Marine Le Pen's right wing party Front National denied accreditation to two French media outlets for a meeting taking place Monday, claiming that the satirical TV Show Quoditien and the online information website Mediapart were "spying." This move comes after around 30 media outlets signed a petition April 27 which summoned the right-wing party FN (Front National) respect freedom of the press, accusing Le Pen of allowing media to cover her election campaign only on a very selective basis.
Luis Aliot, vice president of Front National, justified the decision to exclude some media outlets May 2, claiming that Mediapart and Quotidien did not aim at democratic discussion but were conducting spying activities: "They are carrying out spying, one can call that like this." Aliot argued in favor of sorting out journalists in advance. The meeting on Monday was followed by 36 media companies in total.
Speaking to AFP a journalist of Quoditien, complained that Wallerand de Saint Just, treasurer of the FN, announced to her in September 2016 that she would not be accredited during the election campaign. On April 27, journalists from around 36 media outlets had already signed a petition denouncing the demeanor of the FN, calling it a "constraint against the freedom to carry out or job and fulfill our duty to inform", also naming AFP, Radio France, RFI, France 24, Le Monde, Libération et Marianne alongside Quotidien and Mediapart as victims of the FN's exclusive information policies. FN proceedings during the past week apparently reconfirm these practices.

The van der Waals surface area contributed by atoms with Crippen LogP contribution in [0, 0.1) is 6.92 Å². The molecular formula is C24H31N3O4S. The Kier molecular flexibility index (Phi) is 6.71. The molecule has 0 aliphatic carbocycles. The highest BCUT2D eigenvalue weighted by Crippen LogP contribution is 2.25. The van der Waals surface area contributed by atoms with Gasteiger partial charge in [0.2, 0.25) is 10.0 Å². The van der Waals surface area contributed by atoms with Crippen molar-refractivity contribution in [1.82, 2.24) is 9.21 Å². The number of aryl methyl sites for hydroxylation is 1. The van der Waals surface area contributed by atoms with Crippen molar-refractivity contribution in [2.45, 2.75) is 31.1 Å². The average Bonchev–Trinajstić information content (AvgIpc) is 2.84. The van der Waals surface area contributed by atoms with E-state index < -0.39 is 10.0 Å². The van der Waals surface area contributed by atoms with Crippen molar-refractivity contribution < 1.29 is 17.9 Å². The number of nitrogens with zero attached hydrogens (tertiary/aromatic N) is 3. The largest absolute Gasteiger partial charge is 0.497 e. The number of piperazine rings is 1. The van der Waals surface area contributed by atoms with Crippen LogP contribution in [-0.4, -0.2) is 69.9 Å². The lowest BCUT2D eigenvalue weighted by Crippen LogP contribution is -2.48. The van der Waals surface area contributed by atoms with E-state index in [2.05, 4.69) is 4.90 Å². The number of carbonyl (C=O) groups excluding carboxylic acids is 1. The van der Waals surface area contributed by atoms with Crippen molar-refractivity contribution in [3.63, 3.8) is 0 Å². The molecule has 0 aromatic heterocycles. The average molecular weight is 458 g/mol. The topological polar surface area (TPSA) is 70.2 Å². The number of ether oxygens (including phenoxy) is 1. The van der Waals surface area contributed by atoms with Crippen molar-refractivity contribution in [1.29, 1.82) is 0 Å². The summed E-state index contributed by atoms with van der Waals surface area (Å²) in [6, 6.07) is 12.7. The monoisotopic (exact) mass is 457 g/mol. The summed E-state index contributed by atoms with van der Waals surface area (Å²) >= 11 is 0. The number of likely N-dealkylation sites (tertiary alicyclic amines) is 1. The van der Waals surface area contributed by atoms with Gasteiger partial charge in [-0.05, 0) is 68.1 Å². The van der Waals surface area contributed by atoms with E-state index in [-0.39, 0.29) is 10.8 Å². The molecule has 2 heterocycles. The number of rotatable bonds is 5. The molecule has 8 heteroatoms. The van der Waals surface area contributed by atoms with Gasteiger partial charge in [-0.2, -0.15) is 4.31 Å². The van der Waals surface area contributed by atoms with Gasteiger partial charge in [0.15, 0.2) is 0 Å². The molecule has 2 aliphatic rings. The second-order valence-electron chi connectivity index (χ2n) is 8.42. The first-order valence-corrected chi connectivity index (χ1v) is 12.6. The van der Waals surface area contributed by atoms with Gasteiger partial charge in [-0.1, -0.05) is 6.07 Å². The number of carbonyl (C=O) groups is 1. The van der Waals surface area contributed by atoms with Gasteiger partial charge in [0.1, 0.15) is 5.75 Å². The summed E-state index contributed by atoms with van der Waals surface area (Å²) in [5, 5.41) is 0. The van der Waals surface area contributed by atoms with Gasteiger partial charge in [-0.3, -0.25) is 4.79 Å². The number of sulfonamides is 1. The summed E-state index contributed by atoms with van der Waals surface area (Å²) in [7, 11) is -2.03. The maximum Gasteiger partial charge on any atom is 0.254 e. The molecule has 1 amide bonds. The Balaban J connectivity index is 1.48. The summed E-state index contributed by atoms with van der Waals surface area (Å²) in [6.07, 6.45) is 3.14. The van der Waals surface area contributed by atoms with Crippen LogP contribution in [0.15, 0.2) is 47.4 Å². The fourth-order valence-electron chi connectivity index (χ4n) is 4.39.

Mediapart and Quotidien have experienced similar difficulties before and claim to be systematically excluded from FN events, with one Quotidien journalist even being forcefully expulsed from a Le Pen meeting in Lyon on February 1. Both media outlets are known for their critical stance towards the Front National and Marine Le Pen. Mediapart offers an extensive press pack on the FN, covering topics such as its organizational structure, finances, national and international networks, cadres and its political program.
As the French presidential election campaign enters its second round, Le Pen and Nicolas Dupont-Aignan held their first joint meeting on Monday in Parc des Expositions de Villepinte, a large convention center in Paris. Le Pen had only recently announced that in case she was elected as France's new president, Nicolas Dupont-Aignan, MP for the French right-wing party Debout la France, would be made prime minister. Two media organizations that wanted to cover the first public appearance of both candidates were denied accreditation.
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